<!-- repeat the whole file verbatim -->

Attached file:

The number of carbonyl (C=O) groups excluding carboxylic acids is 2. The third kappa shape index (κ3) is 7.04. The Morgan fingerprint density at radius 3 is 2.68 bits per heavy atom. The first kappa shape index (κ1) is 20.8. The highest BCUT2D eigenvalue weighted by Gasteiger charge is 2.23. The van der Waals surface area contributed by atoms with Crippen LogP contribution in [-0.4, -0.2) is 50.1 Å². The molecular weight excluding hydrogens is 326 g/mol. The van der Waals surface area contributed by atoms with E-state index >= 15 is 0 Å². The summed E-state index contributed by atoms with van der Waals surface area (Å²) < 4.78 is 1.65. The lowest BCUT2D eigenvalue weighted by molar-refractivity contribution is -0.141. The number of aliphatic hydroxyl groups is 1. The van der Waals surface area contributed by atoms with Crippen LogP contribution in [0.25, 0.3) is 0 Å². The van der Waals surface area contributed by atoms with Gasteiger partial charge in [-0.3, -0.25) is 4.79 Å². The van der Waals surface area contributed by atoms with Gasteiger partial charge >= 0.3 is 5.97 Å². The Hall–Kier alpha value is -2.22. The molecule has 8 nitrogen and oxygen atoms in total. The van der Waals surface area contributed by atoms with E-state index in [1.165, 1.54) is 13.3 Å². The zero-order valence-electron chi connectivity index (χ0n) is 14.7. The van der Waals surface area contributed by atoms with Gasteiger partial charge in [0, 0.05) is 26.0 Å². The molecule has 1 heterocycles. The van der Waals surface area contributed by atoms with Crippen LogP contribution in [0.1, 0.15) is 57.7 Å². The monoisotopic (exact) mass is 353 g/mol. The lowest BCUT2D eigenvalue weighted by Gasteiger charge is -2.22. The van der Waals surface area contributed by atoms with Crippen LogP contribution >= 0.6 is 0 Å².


The number of carbonyl (C=O) groups excluding carboxylic acids is 2. The third kappa shape index (κ3) is 7.04. The Morgan fingerprint density at radius 3 is 2.68 bits per heavy atom. The first kappa shape index (κ1) is 20.8. The highest BCUT2D eigenvalue weighted by Gasteiger charge is 2.23. The van der Waals surface area contributed by atoms with Crippen LogP contribution in [-0.4, -0.2) is 50.1 Å². The molecular weight excluding hydrogens is 326 g/mol. The van der Waals surface area contributed by atoms with E-state index >= 15 is 0 Å². The summed E-state index contributed by atoms with van der Waals surface area (Å²) < 4.78 is 1.65. The lowest BCUT2D eigenvalue weighted by molar-refractivity contribution is -0.141. The number of aliphatic hydroxyl groups is 1. The van der Waals surface area contributed by atoms with Crippen LogP contribution in [0.25, 0.3) is 0 Å². The van der Waals surface area contributed by atoms with Gasteiger partial charge in [-0.3, -0.25) is 4.79 Å². The van der Waals surface area contributed by atoms with Gasteiger partial charge >= 0.3 is 5.97 Å². The Hall–Kier alpha value is -2.22. The molecule has 8 nitrogen and oxygen atoms in total. The van der Waals surface area contributed by atoms with E-state index in [1.165, 1.54) is 13.3 Å². The zero-order valence-electron chi connectivity index (χ0n) is 14.7. The van der Waals surface area contributed by atoms with Gasteiger partial charge in [0, 0.05) is 26.0 Å². The molecule has 1 heterocycles. The van der Waals surface area contributed by atoms with Crippen LogP contribution in [0.1, 0.15) is 57.7 Å². The monoisotopic (exact) mass is 353 g/mol. The lowest BCUT2D eigenvalue weighted by Gasteiger charge is -2.22. The van der Waals surface area contributed by atoms with Crippen LogP contribution >= 0.6 is 0 Å².